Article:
Under IECGP:  States and territories are required to evaluate response-level communications performance in accordance with NECP Goal Two.  NECP Goal Two requires that, by 2011, 75 percent of non-UASI jurisdictions are able to demonstrate response-level emergency communications within 1 hour for routine events involving multiple jurisdictions and agencies.  States and territories were informed that they must demonstrate compliance with NECP Goal Two, report on NECP Goal Two outcomes, and include NECP Goal Two capabilities and performance reports in each state's/territory's FY 2011 SCIP Implementation Report, due on September 30, 2011.

Under HSGP:  NECP Goals activities are NOT specifically mentioned in the FY 2011 HSGP; however, the grant does fund planning, training, exercise, and reporting activities that may help States and localities fulfill NECP Goal Two requirements.  For example: States are allowed to use HSGP funding to:

  • Align investments with needs identified in plans, which may include NECP Goal One improvement plans.
  • Support national initiatives, which may include NECP Goal compliance.
  • Design, develop, conduct, and evaluate and exercise, including exercises to demonstrate Goal Two compliance.
  • Develop Improvement Plans, which are also required for NECP Goal compliance.

 

Additionally, under HSGP, States are:

  • Required to develop multi-year exercise plans, which could include exercises related to NECP Goal compliance.
  • Encouraged to conduct exercises that are large enough in scope and size to exercise multiple activities and warrant involvement from multiple jurisdictions and disciplines and non-governmental organizations, and take into account the needs and requirements for individuals with disabilities, similar to activities required to demonstrate compliance with NECP Goal Two.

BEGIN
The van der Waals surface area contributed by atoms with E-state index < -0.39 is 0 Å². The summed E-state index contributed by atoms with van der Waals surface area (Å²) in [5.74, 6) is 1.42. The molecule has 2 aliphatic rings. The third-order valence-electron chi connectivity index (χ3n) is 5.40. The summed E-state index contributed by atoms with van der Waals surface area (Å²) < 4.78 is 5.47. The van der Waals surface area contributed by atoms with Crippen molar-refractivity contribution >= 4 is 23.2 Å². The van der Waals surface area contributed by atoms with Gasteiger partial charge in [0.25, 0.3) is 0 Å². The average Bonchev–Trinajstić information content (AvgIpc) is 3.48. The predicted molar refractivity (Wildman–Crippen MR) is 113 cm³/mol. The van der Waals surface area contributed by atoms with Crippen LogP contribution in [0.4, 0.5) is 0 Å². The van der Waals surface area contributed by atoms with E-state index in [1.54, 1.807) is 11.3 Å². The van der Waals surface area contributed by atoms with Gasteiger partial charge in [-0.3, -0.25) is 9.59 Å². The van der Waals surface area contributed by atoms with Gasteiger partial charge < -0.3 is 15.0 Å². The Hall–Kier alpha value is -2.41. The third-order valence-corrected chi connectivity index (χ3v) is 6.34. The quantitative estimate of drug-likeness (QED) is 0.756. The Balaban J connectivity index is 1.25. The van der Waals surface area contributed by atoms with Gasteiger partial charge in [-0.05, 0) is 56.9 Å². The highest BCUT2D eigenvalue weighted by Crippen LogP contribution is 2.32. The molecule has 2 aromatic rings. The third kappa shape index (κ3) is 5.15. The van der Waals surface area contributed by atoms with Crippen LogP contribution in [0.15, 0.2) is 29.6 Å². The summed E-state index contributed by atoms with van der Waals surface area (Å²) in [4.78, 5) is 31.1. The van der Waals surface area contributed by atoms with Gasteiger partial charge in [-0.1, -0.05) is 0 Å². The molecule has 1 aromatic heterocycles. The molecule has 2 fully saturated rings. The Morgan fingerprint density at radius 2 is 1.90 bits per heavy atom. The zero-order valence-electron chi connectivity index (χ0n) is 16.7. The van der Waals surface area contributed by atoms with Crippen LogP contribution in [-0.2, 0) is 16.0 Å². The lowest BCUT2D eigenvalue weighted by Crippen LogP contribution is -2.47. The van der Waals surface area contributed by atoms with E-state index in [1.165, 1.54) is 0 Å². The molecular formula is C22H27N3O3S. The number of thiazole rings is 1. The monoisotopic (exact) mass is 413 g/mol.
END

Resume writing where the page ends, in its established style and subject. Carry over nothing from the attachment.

• Allowed to use HSGP funding to plan for large, Special Events, which are also eligible activities which States can use to demonstrate compliance with NECP Goal Two.

 

Funding Restrictions:  NECP Goals are not directly mentioned in HSGP guidance; therefore, States are strongly encouraged to contact FEMA Program Managers to determine if NECP Goal-related activities are eligible for funding under HSGP.  Activities that may be allowable include:

  • Projects developed to close gaps in NECP Goal One improvement plans.
  • Exercises planned to demonstrate compliance with NECP Goal Two.
  • Planning activities related to NECP Goal Three compliance.

 

4.  Narrowband Compliance

Under IECGP:  In IECGP, narrowband planning activities were allowable under the grant, and all equipment purchased with IECGP funds were required to be narrowband compliant.

Under HSGP:  DHS has allowed grantees to use funds to develop and enhance plans and protocols, including narrowband plans and activities associated with a conversion from wideband to narrowband voice channels.  Grantees (and sub-grantees) are strongly encouraged to comply with the FY 2011 SAFECOM Guidance for Emergency Communication Grants, which provides additional guidance on narrowbanding.

Funding Restrictions:  FCC licensing fees are not allowable under most grants.

5.  Emergency communication activities necessary to implement the SCIP